The dancers who appear in Paradigm’s cabaret show are unapologetic about age. As seasoned as upscale wines, they can afford to joke about vanished nimbleness or virtuosity, although no excuses need be made for Michael Blake’s brisées or Martine van Hamel’s lovely, fluent lyricism in a solo this former American Ballet Theatre principal choreographed for herself to a rippling piece by Mendelssohn.
Hope Clark’s opening number, We’re All That and Then Some, doesn’t present these mostly non-Broadway dancers doing what they do best, but they embrace that irony and the clichéd steps with charm. And Valda Setterfield, Dudley Williams, and Gus Solomons jr are certainly not as doddering as they pretend to be in Kay Cummings’s Stayin’ Alive (to the Bee Gees song). The audience laughs from the moment they side-step onto the Leonard Nimoy Thalia Theatre’s tiny stage wearing hospital gowns and using IV stands for support. We know these three stellar performers can do more than tremble stiffly (Williams), play graciously dotty (Setterfield), and grin widely while the memory is clearly in mothballs (Solomons).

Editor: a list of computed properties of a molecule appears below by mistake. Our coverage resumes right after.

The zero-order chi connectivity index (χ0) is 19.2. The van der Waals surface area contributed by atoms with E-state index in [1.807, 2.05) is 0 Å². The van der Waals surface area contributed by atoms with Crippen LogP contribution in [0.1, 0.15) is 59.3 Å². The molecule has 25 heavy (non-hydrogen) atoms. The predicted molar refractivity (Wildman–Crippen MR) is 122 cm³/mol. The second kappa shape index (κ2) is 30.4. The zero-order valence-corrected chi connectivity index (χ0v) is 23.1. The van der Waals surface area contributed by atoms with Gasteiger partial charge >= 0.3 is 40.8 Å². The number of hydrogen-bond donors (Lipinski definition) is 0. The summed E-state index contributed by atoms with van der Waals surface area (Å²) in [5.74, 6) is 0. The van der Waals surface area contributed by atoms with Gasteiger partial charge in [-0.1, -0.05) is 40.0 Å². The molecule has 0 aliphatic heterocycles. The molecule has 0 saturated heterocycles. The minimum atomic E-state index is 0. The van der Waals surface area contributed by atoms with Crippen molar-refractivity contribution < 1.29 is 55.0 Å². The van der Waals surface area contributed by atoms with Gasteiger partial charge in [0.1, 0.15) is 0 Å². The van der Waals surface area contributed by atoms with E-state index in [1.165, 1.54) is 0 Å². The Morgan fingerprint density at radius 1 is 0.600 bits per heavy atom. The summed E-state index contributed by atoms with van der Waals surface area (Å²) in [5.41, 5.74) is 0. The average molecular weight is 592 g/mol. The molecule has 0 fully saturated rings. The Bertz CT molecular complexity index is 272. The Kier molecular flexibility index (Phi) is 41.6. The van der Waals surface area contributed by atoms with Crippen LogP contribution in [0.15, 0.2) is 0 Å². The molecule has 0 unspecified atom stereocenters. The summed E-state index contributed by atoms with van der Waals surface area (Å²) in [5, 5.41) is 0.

Solomons’s Cocktails for Two, to recordings of the inimitable Mabel Mercer, offers four duets—contentious ones for himself and Van Hamel and for Cassandra Phifer and Blake; a self-preoccupied one for Setterfield, Clark, and two hand mirrors; and a poignant one for Williams and Keith Sabado, who never quite meet (while Mercer sings of “all the sad young men”). Carmen de Lavallade’s SRO (Single Room Occupancy) is reminiscent of Anna Sokolow’s great Rooms, but without that depth. It’s a sketch, really—an opportunity for some charismatic performers to delineate character in a few strokes. Chairs stand for the separate rooms in which the choreographer, Blake, Clark, Solomons, and Williams toy with talismanic objects, but the lonely inhabitants suddenly band together to intervene between Solomons and his whisky bottle.
If 3 Scenes From Archy & Mehitabel had been the only number on the program, I wouldn’t have complained. Solomons, as the cockroach alter ego who supposedly pounded out Don Marquis’s famous 1919 newspaper columns, sports a New Yawk accent and plays an engaging, spider-legged foil for de Lavallade’s divine Mehitabel. To appropriate sounds provided by Jane Ira Bloom on her sax, this skin-and-bones old alley cat staggers gamely around, stretches, and preens sensuously. Garbage-can meals and unwanted kittens don’t faze her. The marvelous actress-dancer finds myriad ways to intone the refrain of Mehitabel’s song: “Wotthehell wotthehell/there s a dance in the old dame yet.” (Archy, who wrote by throwing himself onto the typewriter keys, didn’t mess with punctuation or uppercase). Joe Grifasi directed the scene, and de Lavallade and Solomons provided choreography. Let’s hope we’ll see it again when Paradigm performs at Dance Theater Workshop in July.
At villagevoice.com, read Deborah Jowitt on Yasuko Yokoshi and Akram Khan, and see additional listings